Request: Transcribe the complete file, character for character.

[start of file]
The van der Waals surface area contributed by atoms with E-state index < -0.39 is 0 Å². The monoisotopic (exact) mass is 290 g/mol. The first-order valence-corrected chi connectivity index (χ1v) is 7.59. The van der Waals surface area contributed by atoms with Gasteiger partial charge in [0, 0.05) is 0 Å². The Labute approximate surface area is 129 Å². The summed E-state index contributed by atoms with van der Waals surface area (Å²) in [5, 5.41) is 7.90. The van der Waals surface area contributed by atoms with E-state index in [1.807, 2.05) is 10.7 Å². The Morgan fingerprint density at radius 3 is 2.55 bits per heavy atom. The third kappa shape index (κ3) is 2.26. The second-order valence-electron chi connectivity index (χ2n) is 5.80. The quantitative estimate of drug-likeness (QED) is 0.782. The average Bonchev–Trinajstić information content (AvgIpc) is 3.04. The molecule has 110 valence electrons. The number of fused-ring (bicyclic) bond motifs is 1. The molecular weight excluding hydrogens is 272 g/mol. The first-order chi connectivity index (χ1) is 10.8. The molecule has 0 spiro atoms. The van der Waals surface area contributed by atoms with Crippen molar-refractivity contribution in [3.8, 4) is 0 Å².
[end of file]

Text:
The van der Waals surface area contributed by atoms with E-state index < -0.39 is 0 Å². The monoisotopic (exact) mass is 290 g/mol. The first-order valence-corrected chi connectivity index (χ1v) is 7.59. The van der Waals surface area contributed by atoms with Gasteiger partial charge in [0, 0.05) is 0 Å². The Labute approximate surface area is 129 Å². The summed E-state index contributed by atoms with van der Waals surface area (Å²) in [5, 5.41) is 7.90. The van der Waals surface area contributed by atoms with E-state index in [1.807, 2.05) is 10.7 Å². The Morgan fingerprint density at radius 3 is 2.55 bits per heavy atom. The third kappa shape index (κ3) is 2.26. The second-order valence-electron chi connectivity index (χ2n) is 5.80. The quantitative estimate of drug-likeness (QED) is 0.782. The average Bonchev–Trinajstić information content (AvgIpc) is 3.04. The molecule has 110 valence electrons. The number of fused-ring (bicyclic) bond motifs is 1. The molecular weight excluding hydrogens is 272 g/mol. The first-order chi connectivity index (χ1) is 10.8. The molecule has 0 spiro atoms. The van der Waals surface area contributed by atoms with Crippen molar-refractivity contribution in [3.8, 4) is 0 Å².